“This… is a settlement?” he asked, seeing very little in the way of permanent structures.
“That’s right, Nathan” the Doctor replied “There was no longer any room for us.”
They stumbled down what seemed to be a half-hazard path made only by frequent use. Momentary patches of shade allowed for a measure of comfort and Nathan peered with squinted eyes into the unknown. His surroundings seemed to be a sort of gradual oval shaped bowl that sloped, covered in grass, towards a lake that stretched out some distance away. There were tall, gnarled trees that reached up randomly into the crystal clear sky and towards the shore of the lake these trees seemed to grow ever thicker on one side, creating a canopy of sorts. All around, the horizon seemed to be the same; a surprisingly close ridge of grass that stopped any sight from reaching beyond topped by an ever glorious dome of absolute blue sky.
“This way” the Doctor said.
They turned at a fork in the path, travelling towards the center of the bowl and towards the lake. A few tents decorated the shoreline.
“How many people live here?” Nathan asked.
“Thirty—One” the Doctor replied, with a look towards Nathan.
“Does everyone live in a tent?” He asked.
The trail came upon a modest creek that bubbled and trickled down a weaving course of stones. There was no means of crossing, though the creek was certainly shallow enough that doing so would have been no difficulty, and the path instead turned to follow the waters course downhill.
“Is it just this basin, then?” Nathan asked, gesturing with his head to the area around them.
“That’s right” the Doctor replied.
Suddenly something struck Nathan as strange.
“I see no roads… no means of transportation. How did I arrive? Where did I come from, for that matter?”
The Doctor stared straight ahead. Shora looked uncomfortable.
“We never asked” said the Doctor.
“You never asked..?”
“That’s right. You came upon your own accord and with your own means and we never asked how it was that you did so.”
“I just showed up one day?”
“Not quite, we did ask for you.”
“You asked whom for me?”
“We just asked.”
“You just asked, and I came, to build you a watermill?”
“You can see it, just up there” Shora jumped in, pointing with her unused arm.
Sure enough, at the end of the creek, some distance away, a large, very modern looking watermill sat turning as the waters tumbled into it. Patches of dense vegetation grew on its far side, backed by what looked to be a number of very old, very large trees. The watermill seemed to mark the edge of the lakeside settlement, beyond it grew the canopy that casted a shadow upon the lake and along the shoreline, stretching in the other direction, a number of tents sat erected, growing in density as they went, but never becoming anything more impressive then a large campsite.
They walked in silence for a time, following the trail as it zigzagged lazily along the creeks side. The groan of the watermill grew louder as they grew closer. It seemed to be built of metal entirely, but perhaps with the aid of a blue plastic like substance that could have easily been for decorative purposed only. The mill was huge, looming well into the sky. Despite its metallic construction not a sign of age or rust could have been picked out.
“I built this?” Nathan asked.
“You did, and with great skill and efficiency, I must add” the Doctor replied.
Nathan stared in awe. No, the three of them stared in awe, cast in the shadow of something magnificent.
“Shall we?” the Doctor asked.
Silently, the others fell in, and the continued down the path towards to settlement. Nathan stared at the mill as it fell in behind them.
“I could never have built that” he said, as it drifted further and further away.
“I saw you do it” said Shora.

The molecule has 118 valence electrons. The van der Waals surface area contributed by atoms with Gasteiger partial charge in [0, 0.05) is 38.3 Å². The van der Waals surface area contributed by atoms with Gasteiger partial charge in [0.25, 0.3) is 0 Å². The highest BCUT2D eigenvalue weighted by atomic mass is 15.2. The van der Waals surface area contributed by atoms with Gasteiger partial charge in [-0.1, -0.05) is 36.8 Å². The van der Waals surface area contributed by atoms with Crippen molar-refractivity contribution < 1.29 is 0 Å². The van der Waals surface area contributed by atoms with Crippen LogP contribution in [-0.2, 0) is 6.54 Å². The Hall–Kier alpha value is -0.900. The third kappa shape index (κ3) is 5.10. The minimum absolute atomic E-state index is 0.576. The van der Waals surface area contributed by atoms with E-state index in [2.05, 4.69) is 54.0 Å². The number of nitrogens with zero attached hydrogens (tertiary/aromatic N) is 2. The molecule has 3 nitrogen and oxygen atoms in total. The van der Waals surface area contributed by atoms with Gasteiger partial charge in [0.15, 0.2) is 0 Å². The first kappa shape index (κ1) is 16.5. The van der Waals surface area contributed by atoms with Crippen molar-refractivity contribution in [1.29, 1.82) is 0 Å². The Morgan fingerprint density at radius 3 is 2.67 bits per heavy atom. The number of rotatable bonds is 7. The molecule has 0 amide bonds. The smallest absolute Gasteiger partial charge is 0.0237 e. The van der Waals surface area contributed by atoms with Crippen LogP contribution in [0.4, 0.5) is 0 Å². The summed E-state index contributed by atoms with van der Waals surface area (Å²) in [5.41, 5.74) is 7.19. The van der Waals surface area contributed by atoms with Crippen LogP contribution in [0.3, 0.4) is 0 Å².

“We all did” added the Doctor.
“All of us” another voice chimed in.
A man, in his mid twenties from the looks of him, leaned against a tree along the paths side. It was apparent by their reactions that neither Shora, nor the Doctor had noticed him until he spoke and a look of satisfaction flickered across his face as they started at his voice.
His face was long and defined, almost perfect in every proportion and every measurement. Upon his head sat a neatly trimmed cut of golden hair. Stubble ran up his neck and around his lips and up his jaw and a pair of eyes the color of the sky looked out at the three whom travelled down the path.
“Let us not forget that it was a spectacle for us all” the man said, moving to join them on the path.
“And the accident…” he added.
“Bertram…” the Doctor seemed to warn him.
Bertram smiled a big smile, showing his perfect white teeth.
“Of course, Doctor. Tell me, are we going to keep him as a pet now? We got our watermill, and I thought that was all you wanted from our friend here.”
“We can discuss this later, Bertram; right now we need to get Nathan here to his tent.”
“Of course, of course, Doctor. Here, let me assist.”
Bertram squeezed his way in-between Shora and Nathan and with an arm that was clearly very strong, he secured himself in a position to help.
“Wait!” Shora protested.
“Hush, girl, run along” the Doctor insisted.
“Bertram’s much stronger, let him help.”
With a scowl Shora fell in behind and the four of them continued down their path.
Within a few minutes of walking, they had begun to pass a few tents and despite their relative scarcity, Nathan began to realize that throughout the whole of the settlement there were likely many more tents then would be required simply to house thirty one people.
Still on the edge of the camp the Doctor announced that they had arrived and they began to lower Nathan into a very small one person tent.
“Doctor” Nathan asked.
“I will be allowed to leave, wont I?”
“You may leave whenever you like, of course.”
There seemed to be no walls, no guards, and no reason that, once his strength recovered, Nathan could not simply walk out of the basin if he so desired and so with heavy eyelids and his headache returning, he eased into his new bed and began to drift away.
“Ill have Shora bring you some medicine in a few hours” the Dorctor announced, as he straightened himself up.
Outside, Nathan could hear some heated discussion between the Doctor and Bertram as they walked away. He tried to strain the meaning from them, to work his mind around the words, but his faculties seemed to fail him and he found that he was losing consciousness.